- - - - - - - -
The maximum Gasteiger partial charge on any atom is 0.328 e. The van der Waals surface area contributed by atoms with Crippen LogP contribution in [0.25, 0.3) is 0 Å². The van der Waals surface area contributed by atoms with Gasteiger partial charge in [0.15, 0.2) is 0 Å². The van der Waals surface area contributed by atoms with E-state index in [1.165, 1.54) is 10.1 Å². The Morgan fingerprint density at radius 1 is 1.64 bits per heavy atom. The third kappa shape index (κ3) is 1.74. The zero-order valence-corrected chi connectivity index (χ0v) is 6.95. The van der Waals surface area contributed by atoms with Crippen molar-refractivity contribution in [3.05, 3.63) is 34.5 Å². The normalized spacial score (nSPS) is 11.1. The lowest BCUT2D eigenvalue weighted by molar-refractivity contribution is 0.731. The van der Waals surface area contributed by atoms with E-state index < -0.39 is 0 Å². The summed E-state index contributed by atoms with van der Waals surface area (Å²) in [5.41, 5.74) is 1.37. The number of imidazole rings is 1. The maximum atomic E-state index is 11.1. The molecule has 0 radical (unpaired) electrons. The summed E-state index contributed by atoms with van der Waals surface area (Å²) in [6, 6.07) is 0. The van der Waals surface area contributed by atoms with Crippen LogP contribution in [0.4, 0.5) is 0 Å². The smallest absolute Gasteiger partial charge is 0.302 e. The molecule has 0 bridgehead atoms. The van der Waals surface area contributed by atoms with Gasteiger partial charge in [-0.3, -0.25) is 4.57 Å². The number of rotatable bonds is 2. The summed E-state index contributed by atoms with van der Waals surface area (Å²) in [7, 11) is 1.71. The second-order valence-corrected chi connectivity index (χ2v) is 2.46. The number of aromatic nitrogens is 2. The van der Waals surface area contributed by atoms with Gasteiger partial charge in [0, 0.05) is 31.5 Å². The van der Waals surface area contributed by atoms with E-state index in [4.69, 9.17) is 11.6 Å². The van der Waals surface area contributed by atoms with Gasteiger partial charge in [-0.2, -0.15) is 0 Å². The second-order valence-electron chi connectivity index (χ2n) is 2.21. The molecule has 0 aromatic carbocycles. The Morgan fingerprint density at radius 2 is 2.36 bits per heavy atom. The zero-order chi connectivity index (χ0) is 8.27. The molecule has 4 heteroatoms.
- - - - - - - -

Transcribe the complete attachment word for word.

The maximum Gasteiger partial charge on any atom is 0.328 e. The van der Waals surface area contributed by atoms with Crippen LogP contribution in [0.25, 0.3) is 0 Å². The van der Waals surface area contributed by atoms with Gasteiger partial charge in [0.15, 0.2) is 0 Å². The van der Waals surface area contributed by atoms with E-state index in [1.165, 1.54) is 10.1 Å². The Morgan fingerprint density at radius 1 is 1.64 bits per heavy atom. The third kappa shape index (κ3) is 1.74. The zero-order valence-corrected chi connectivity index (χ0v) is 6.95. The van der Waals surface area contributed by atoms with Crippen molar-refractivity contribution in [3.05, 3.63) is 34.5 Å². The normalized spacial score (nSPS) is 11.1. The lowest BCUT2D eigenvalue weighted by molar-refractivity contribution is 0.731. The van der Waals surface area contributed by atoms with E-state index < -0.39 is 0 Å². The summed E-state index contributed by atoms with van der Waals surface area (Å²) in [5.41, 5.74) is 1.37. The number of imidazole rings is 1. The maximum atomic E-state index is 11.1. The molecule has 0 radical (unpaired) electrons. The summed E-state index contributed by atoms with van der Waals surface area (Å²) in [6, 6.07) is 0. The van der Waals surface area contributed by atoms with Crippen LogP contribution in [0.4, 0.5) is 0 Å². The smallest absolute Gasteiger partial charge is 0.302 e. The molecule has 0 bridgehead atoms. The van der Waals surface area contributed by atoms with Gasteiger partial charge in [-0.3, -0.25) is 4.57 Å². The number of rotatable bonds is 2. The summed E-state index contributed by atoms with van der Waals surface area (Å²) in [7, 11) is 1.71. The second-order valence-corrected chi connectivity index (χ2v) is 2.46. The number of aromatic nitrogens is 2. The van der Waals surface area contributed by atoms with Gasteiger partial charge in [0, 0.05) is 31.5 Å². The van der Waals surface area contributed by atoms with E-state index in [4.69, 9.17) is 11.6 Å². The van der Waals surface area contributed by atoms with Gasteiger partial charge in [-0.2, -0.15) is 0 Å². The second-order valence-electron chi connectivity index (χ2n) is 2.21. The molecule has 0 aromatic carbocycles. The Morgan fingerprint density at radius 2 is 2.36 bits per heavy atom. The zero-order chi connectivity index (χ0) is 8.27. The molecule has 4 heteroatoms.